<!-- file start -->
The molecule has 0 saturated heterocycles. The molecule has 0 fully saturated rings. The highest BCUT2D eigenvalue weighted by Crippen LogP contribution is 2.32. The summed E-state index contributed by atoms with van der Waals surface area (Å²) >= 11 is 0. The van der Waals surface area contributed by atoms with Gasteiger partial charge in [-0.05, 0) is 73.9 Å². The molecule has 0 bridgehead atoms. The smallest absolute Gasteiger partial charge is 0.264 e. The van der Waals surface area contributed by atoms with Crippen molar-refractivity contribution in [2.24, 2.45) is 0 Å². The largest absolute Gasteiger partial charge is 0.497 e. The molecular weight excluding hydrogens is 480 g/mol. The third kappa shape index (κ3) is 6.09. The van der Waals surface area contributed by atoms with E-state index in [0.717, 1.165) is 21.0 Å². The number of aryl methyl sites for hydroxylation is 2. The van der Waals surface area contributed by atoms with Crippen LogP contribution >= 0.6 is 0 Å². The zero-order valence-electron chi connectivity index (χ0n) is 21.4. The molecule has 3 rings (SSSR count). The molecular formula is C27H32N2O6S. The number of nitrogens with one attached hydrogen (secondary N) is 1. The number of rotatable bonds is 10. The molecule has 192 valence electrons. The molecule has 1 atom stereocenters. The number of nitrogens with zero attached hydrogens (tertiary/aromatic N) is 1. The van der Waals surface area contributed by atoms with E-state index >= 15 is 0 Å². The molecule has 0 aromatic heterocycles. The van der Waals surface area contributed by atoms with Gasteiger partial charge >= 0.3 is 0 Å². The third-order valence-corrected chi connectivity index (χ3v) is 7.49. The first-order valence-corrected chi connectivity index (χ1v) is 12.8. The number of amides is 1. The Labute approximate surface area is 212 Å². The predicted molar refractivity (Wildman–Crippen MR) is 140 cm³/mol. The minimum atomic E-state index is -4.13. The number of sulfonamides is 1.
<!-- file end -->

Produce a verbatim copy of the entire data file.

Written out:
The molecule has 0 saturated heterocycles. The molecule has 0 fully saturated rings. The highest BCUT2D eigenvalue weighted by Crippen LogP contribution is 2.32. The summed E-state index contributed by atoms with van der Waals surface area (Å²) >= 11 is 0. The van der Waals surface area contributed by atoms with Gasteiger partial charge in [-0.05, 0) is 73.9 Å². The molecule has 0 bridgehead atoms. The smallest absolute Gasteiger partial charge is 0.264 e. The van der Waals surface area contributed by atoms with Crippen molar-refractivity contribution in [2.24, 2.45) is 0 Å². The largest absolute Gasteiger partial charge is 0.497 e. The molecular weight excluding hydrogens is 480 g/mol. The third kappa shape index (κ3) is 6.09. The van der Waals surface area contributed by atoms with E-state index in [0.717, 1.165) is 21.0 Å². The number of aryl methyl sites for hydroxylation is 2. The van der Waals surface area contributed by atoms with Crippen LogP contribution >= 0.6 is 0 Å². The zero-order valence-electron chi connectivity index (χ0n) is 21.4. The molecule has 3 rings (SSSR count). The molecular formula is C27H32N2O6S. The number of nitrogens with one attached hydrogen (secondary N) is 1. The number of rotatable bonds is 10. The molecule has 192 valence electrons. The molecule has 1 atom stereocenters. The number of nitrogens with zero attached hydrogens (tertiary/aromatic N) is 1. The van der Waals surface area contributed by atoms with E-state index >= 15 is 0 Å². The molecule has 0 aromatic heterocycles. The van der Waals surface area contributed by atoms with Gasteiger partial charge >= 0.3 is 0 Å². The third-order valence-corrected chi connectivity index (χ3v) is 7.49. The first-order valence-corrected chi connectivity index (χ1v) is 12.8. The number of amides is 1. The Labute approximate surface area is 212 Å². The predicted molar refractivity (Wildman–Crippen MR) is 140 cm³/mol. The minimum atomic E-state index is -4.13. The number of sulfonamides is 1.